Delta Airlines and Powerchairs

I haven’t flown Delta in decades. Does Delta really not let you gatecheck a powerchair or scooter?
From Delta’s website:

We need 48 hours advance notice and at least one hour advance check-in on the day of departure if you:

* Require the packaging of a wheelchair battery for shipment as checked luggage (one hour advance check-in at the ticket counter).



We appreciate your checking powered equipment that may require disassembly at the ticket counter so we can arrange for proper handling. You may use our wheelchair equipment after checking your personal wheelchair.


If you use a powerchair or scooter and fly Delta, tell me that it ain’t so!



  1. Ken

    This info is on the Delta web site a little below the statements referenced…

    Effective June 1, 2008, Delta and Delta Connection Carriers will allow customers with battery powered wheelchairs to check these assistive devices at the gate without having to disconnect the battery before transport. In order to transport your wheelchair or scooter using the the U.S. DOT PHMSA (Pipeline of Hazardous Materials Safety Administration) special permit (SP 14548), your assistive device must possess a defect-free battery in a rigid compartment that is integral to the chair. The equipment must also have two effective methods of preventing accidental activation during transport

  2. Katja

    Thank you, Ken.

  3. stephen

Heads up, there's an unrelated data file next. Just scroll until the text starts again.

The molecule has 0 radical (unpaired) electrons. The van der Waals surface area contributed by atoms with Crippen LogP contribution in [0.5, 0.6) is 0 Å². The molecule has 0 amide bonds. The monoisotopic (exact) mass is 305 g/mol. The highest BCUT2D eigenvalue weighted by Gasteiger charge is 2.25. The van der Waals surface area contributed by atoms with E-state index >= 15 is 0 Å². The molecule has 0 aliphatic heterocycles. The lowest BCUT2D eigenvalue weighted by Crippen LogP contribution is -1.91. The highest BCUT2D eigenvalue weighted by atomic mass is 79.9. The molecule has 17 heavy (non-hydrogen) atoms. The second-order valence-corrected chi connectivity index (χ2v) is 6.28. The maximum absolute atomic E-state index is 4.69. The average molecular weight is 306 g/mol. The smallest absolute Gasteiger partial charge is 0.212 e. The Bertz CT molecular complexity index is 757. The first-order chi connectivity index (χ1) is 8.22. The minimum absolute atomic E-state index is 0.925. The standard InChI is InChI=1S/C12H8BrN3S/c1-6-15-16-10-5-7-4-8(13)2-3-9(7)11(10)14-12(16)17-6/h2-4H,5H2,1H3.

it seems that with the trouble the airlines are having these days ha they’d be looking for cost-free ways to accomodate people. being helpful seems like a no brainer to me.

  4. Blake

    You should check out Mobility Air Transport.

  5. Grace Young

    I flew Delta with my scooter in March. No problems. They simply asked if the batteries are gel cel or dry cell. I got a gate tag at the check-in counter and stayed on the scooter until I drove it up to the plane, then got off and they took it away. I showed them how to disconnect the batteries on the outside of the battery case. After the flight they brought the scooter to the plane. BTW, on the same flight I brought my manual wheelchair and stored it on the plane.

  6. Mortaine


    Long time reader, infrequent commenter. I wanted to let you know about a blog I found called Rolling Traveler. The author, Derek, is a wheelchair user who travels (maybe as much as you do!) and posts about his experiences in various cities, the issues he deals with (many of which you also discuss), and so on. The URL is

    Don’t know if it’s a useful blog to you or your readers, but I figure you are a wealth of information, so here’s a little bit more to add to your knowledge base.



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